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  • Writer's pictureGraham Exelby

Fibromyalgia Syndrome and the Linking with POTS and Chronic Fatigue Syndrome-Part 4

Dr Graham Exelby February 2024


Looking at other research areas  

 

1.     Vagal Activity and Baroreceptors

 

Bonaz et al (106) describe: “The vagus nerve (VN) is a key element of the autonomic nervous system and a fundamental component of the parasympathetic branch of the autonomic nervous system. This branch of the nervous system is not under conscious control and is largely responsible for the regulation of several body compartments at rest, overseeing a vast range of crucial functions, communicating motor and sensory impulses to every organ in your body.  It is essential for regulation of the body’s immune response, and research is looking at the vagus in treatment of chronic diseases.”

 

“Vagal activity results in various effects including heart rate reduction, vasodilation/constriction of vessels, glandular activity in the heart, lungs and digestive tract as well as control of gastrointestinal sensitivity, motility and inflammation.” (106)

 

“As a mixed nerve, the VN contributes to the bidirectional interactions between the brain and the gut, i.e., the brain-gut axis. In particular, after integration in the central autonomic network of peripheral sensations such as inflammation and pain via vagal and spinal afferents, an efferent response through modulation of preganglionic parasympathetic neurons of the dorsal motor nucleus of the vagus and/or preganglionic sympathetic neurons of the spinal cord is able to modulate gastrointestinal nociception, motility, and inflammation.” (106)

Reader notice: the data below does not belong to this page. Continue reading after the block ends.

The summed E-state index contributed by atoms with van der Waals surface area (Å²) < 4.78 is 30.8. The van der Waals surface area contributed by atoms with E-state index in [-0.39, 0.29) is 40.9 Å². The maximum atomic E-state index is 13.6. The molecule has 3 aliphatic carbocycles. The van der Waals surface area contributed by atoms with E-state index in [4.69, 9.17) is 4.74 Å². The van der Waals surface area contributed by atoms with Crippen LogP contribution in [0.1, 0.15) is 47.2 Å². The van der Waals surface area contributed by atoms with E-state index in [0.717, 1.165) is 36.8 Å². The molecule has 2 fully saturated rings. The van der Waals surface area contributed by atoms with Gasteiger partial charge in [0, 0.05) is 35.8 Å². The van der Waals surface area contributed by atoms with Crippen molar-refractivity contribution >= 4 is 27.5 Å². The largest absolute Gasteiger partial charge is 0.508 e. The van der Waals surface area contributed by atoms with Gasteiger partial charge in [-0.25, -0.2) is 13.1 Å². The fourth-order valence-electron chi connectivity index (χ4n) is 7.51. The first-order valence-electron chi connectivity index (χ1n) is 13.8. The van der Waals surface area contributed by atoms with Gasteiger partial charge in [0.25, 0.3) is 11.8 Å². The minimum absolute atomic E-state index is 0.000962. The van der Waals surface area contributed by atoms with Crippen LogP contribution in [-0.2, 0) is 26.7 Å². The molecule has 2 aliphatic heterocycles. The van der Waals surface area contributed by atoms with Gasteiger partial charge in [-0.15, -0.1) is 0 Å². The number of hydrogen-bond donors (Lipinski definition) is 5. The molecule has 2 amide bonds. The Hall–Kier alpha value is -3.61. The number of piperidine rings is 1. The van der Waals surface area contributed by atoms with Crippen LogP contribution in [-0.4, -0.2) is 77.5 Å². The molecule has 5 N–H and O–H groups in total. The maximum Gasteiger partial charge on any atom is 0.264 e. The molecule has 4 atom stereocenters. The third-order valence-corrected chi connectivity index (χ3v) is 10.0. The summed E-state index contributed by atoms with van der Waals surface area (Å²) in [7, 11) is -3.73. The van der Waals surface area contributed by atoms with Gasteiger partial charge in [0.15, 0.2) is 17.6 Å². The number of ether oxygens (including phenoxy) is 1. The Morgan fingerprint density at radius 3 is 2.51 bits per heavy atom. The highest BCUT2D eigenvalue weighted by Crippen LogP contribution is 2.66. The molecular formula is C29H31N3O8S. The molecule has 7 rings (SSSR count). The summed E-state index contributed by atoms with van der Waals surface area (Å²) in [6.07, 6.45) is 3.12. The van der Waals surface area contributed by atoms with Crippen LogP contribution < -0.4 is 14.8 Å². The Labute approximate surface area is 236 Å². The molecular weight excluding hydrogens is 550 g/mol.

Vagal tone specifically refers to the continual nature of baseline parasympathetic action that the vagus nerve exerts. While baseline vagal input is constant, the degree of stimulation it exerts is regulated by a balance of inputs from sympathetic and parasympathetic divisions of the autonomic nervous system, with parasympathetic activity generally being dominant. (107)  Measurements of vagal tone rely mainly on heart rate and heart rate variability.  

 

The vagus helps keep anxiety and depression at bay, and opposes the body’s reaction to stress.  Over-compensation for a strong sympathetic nervous system response can cause syncope from a sudden drop in cardiac output, and can also lead to temporary loss of bladder control.(107)

 

The baroreflex or baroreceptor reflex is one of the body's homeostatic mechanisms that helps to maintain blood pressure at nearly constant levels.   The baroreflex provides a rapid negative feedback loop in which an elevated blood pressure reflexively causes the heart rate to decrease and also causes blood pressure to decrease. Decreased blood pressure decreases baroreflex activation and causes heart rate to increase and to restore blood pressure levels.  The baroreflex can begin to act in less than the duration of a cardiac cycle (fractions of a second) and thus baroreflex adjustments are key factors in dealing with postural hypotension, the tendency for blood pressure to decrease on standing due to gravity. (108)

 

The system relies on specialized neurons, known as baroreceptors chiefly in the aortic arch and carotid sinuses to monitor changes in blood pressure and relay them to the medulla oblongata.  Baroreceptors are stretch receptors and respond to the pressure induced stretching of the blood vessel in which they are found.     Baroreflex induced changes in blood pressure are mediated by both branches of the autonomic nervous system; the parasympathetic and sympathetic nerves. Baroreceptors are active even at normal blood pressures so that their activity informs the brain about both increases and decreases in blood pressure.(108)